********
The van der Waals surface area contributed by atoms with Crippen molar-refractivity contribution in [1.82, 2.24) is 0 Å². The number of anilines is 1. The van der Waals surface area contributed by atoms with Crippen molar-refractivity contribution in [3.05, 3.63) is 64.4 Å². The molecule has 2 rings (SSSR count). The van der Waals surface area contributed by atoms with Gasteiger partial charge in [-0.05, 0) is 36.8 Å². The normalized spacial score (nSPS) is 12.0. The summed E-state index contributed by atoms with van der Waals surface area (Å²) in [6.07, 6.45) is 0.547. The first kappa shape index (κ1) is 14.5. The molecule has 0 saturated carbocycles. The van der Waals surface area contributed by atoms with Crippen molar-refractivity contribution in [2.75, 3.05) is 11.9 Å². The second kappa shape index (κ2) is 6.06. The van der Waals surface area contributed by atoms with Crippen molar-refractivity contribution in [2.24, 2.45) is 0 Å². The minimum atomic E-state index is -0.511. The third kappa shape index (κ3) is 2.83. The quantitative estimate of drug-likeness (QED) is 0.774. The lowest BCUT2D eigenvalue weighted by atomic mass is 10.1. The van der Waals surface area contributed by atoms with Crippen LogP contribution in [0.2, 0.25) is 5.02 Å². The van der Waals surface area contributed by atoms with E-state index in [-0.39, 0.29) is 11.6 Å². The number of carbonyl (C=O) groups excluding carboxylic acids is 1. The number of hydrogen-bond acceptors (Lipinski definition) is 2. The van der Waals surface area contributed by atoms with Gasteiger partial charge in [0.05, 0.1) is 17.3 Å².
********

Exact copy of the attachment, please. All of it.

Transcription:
The van der Waals surface area contributed by atoms with Crippen molar-refractivity contribution in [1.82, 2.24) is 0 Å². The number of anilines is 1. The van der Waals surface area contributed by atoms with Crippen molar-refractivity contribution in [3.05, 3.63) is 64.4 Å². The molecule has 2 rings (SSSR count). The van der Waals surface area contributed by atoms with Gasteiger partial charge in [-0.05, 0) is 36.8 Å². The normalized spacial score (nSPS) is 12.0. The summed E-state index contributed by atoms with van der Waals surface area (Å²) in [6.07, 6.45) is 0.547. The first kappa shape index (κ1) is 14.5. The molecule has 0 saturated carbocycles. The van der Waals surface area contributed by atoms with Crippen molar-refractivity contribution in [2.75, 3.05) is 11.9 Å². The second kappa shape index (κ2) is 6.06. The van der Waals surface area contributed by atoms with Crippen molar-refractivity contribution in [2.24, 2.45) is 0 Å². The minimum atomic E-state index is -0.511. The third kappa shape index (κ3) is 2.83. The quantitative estimate of drug-likeness (QED) is 0.774. The lowest BCUT2D eigenvalue weighted by atomic mass is 10.1. The van der Waals surface area contributed by atoms with Crippen LogP contribution in [0.2, 0.25) is 5.02 Å². The van der Waals surface area contributed by atoms with E-state index in [-0.39, 0.29) is 11.6 Å². The number of carbonyl (C=O) groups excluding carboxylic acids is 1. The number of hydrogen-bond acceptors (Lipinski definition) is 2. The van der Waals surface area contributed by atoms with Gasteiger partial charge in [0.05, 0.1) is 17.3 Å².